same way as a wheel assembly with radial run-out. The cornering force can also fluctuate (lateral force fluctuation), but the affects of this are only minimal. These variations cannot be determined with the resources available in a workshop and can only be eliminated by replacing the tyre affected.
Another cause of irregular running can be flat spots on the tyres.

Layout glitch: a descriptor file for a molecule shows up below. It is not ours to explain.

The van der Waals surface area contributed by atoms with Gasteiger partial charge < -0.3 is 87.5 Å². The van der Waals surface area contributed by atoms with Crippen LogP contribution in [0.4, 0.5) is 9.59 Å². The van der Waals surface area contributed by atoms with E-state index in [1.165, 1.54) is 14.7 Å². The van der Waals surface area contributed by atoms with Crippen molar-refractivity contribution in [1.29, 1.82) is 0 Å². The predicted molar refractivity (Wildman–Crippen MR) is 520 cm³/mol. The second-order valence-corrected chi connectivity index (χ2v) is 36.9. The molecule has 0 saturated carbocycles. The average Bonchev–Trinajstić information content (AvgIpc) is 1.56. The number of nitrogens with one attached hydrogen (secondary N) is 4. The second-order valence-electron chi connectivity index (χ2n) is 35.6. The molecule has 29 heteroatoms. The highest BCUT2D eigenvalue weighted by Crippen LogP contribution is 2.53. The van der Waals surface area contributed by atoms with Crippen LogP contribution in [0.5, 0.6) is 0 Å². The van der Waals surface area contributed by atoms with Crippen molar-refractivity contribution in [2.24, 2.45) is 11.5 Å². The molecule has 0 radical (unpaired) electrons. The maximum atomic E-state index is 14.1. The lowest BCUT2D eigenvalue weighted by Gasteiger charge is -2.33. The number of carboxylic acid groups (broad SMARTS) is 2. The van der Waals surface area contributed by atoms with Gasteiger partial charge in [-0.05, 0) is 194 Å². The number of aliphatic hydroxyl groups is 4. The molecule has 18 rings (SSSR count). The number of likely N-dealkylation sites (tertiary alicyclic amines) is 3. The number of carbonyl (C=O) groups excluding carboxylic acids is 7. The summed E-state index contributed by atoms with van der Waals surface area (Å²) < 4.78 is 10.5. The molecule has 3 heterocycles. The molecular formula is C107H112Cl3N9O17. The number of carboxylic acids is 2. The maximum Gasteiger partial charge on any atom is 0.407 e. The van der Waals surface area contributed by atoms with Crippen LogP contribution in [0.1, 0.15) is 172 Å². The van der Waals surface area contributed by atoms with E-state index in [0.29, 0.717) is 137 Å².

These can arise, e.g. if a vehicle is left standing for a longer period of time (e.g. overnight) to allow the paint to dry after a respray. Temperatures of up to 80° C then occur at the surface of the tyres. These temperatures are reached despite heat shields being placed over the tyres if the vehicle stands long enough in the heated spray cabin. Flat spots develop on the tyres, which cannot be lessened by taking the vehicle for a long drive on the road. For this reason, a vehicle which has been resprayed should never be left overnight to dry in a warm place. If this cannot be avoided, the vehicle must be placed on chocks and the wheels removed. In the course of normal respraying work, a temperature of about only 60° C is reached on the tyre surfaces and this is not critical if the vehicle is dried for the normal length of time. Flat spots can also come about due to the weight of the vehicle if the vehicle is parked immediately after being driven at high speeds without the tyres being given an opportunity to cool down somewhat. A flat spot can be returned to its original shape by taking the vehicle for a quiet drive, warming up the tyre and then letting it cool down.